In June 2010, I was astounding by the news the Dr. J. Craig Venter and his team succeed in creating synthetic life. History was made as this single-celled organism was born. The first species in history to be newly created by man. What does this mean for humanity? What does this mean for medicine? Did we unleash the genie from the bottle? Did we find a way to save humanity in the future?
Craig Venter and team make a historic announcement: they've created the first fully functioning, reproducing cell controlled by synthetic DNA. He explains how they did it and why the achievement marks the beginning of a new era for science.
This talk was presented at an official TED conference, and was featured by our editors on the home page
Craig Venter, the man who led the private effort to sequence the human genome, is hard at work now on even more potentially world-changing projects.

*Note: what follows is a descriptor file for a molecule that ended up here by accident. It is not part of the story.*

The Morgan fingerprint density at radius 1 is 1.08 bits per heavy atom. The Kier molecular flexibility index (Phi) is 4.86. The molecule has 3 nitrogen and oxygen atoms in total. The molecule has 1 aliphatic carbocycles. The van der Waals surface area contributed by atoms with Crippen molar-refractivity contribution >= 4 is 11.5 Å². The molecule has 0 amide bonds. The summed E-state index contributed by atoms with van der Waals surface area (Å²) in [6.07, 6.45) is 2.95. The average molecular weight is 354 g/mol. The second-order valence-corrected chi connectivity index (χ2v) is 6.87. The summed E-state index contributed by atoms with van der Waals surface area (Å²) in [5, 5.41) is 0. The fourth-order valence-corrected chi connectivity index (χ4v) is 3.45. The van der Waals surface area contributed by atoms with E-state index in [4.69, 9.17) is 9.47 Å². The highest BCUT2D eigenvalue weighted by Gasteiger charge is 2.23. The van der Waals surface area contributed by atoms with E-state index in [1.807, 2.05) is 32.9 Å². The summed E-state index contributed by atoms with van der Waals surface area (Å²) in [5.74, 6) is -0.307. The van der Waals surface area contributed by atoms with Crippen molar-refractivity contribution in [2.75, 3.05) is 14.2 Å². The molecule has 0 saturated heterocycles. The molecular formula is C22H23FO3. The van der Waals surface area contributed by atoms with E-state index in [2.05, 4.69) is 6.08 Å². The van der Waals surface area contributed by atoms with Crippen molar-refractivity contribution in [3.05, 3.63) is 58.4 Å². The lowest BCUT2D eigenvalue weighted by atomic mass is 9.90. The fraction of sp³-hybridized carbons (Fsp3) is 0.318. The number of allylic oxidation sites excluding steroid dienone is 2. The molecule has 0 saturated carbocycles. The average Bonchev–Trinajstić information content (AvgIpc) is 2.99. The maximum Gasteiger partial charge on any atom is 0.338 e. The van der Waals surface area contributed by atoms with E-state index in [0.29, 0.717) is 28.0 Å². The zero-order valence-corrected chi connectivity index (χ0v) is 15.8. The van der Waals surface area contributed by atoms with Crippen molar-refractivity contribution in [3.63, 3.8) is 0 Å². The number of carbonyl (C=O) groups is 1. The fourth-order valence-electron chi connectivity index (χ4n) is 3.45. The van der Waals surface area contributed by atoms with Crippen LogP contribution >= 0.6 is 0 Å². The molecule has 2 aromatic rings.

First, there’s his mission aboard the Sorcerer II, a 92-foot yacht, which, in 2006, finished its voyage around the globe to sample, catalouge and decode the genes of the ocean’s unknown microorganisms. Quite a task, when you consider that there are tens of millions of microbes in a single drop of sea water. Then there’s the J. Craig Venter Institute, a nonprofit dedicated to researching genomics and exploring its societal implications.
In 2005, Venter founded Synthetic Genomics, a private company with a provocative mission: to engineer new life forms. Its goal is to design, synthesize and assemble synthetic microorganisms that will produce alternative fuels, such as ethanol or hydrogen. He was on Time magzine’s 2007 list of the 100 Most Influential People in the World.
In early 2008, scientists at the J. Craig Venter Institute announced that they had manufactured the entire genome of a bacterium by painstakingly stitching together its chemical components. By sequencing a genome, scientists can begin to custom-design bootable organisms, creating biological robots that can produce from scratch chemicals humans can use, such as biofuel. And in 2010, they announced, they had created “synthetic life” — DNA created digitally, inserted into a living bacterium, and remaining alive.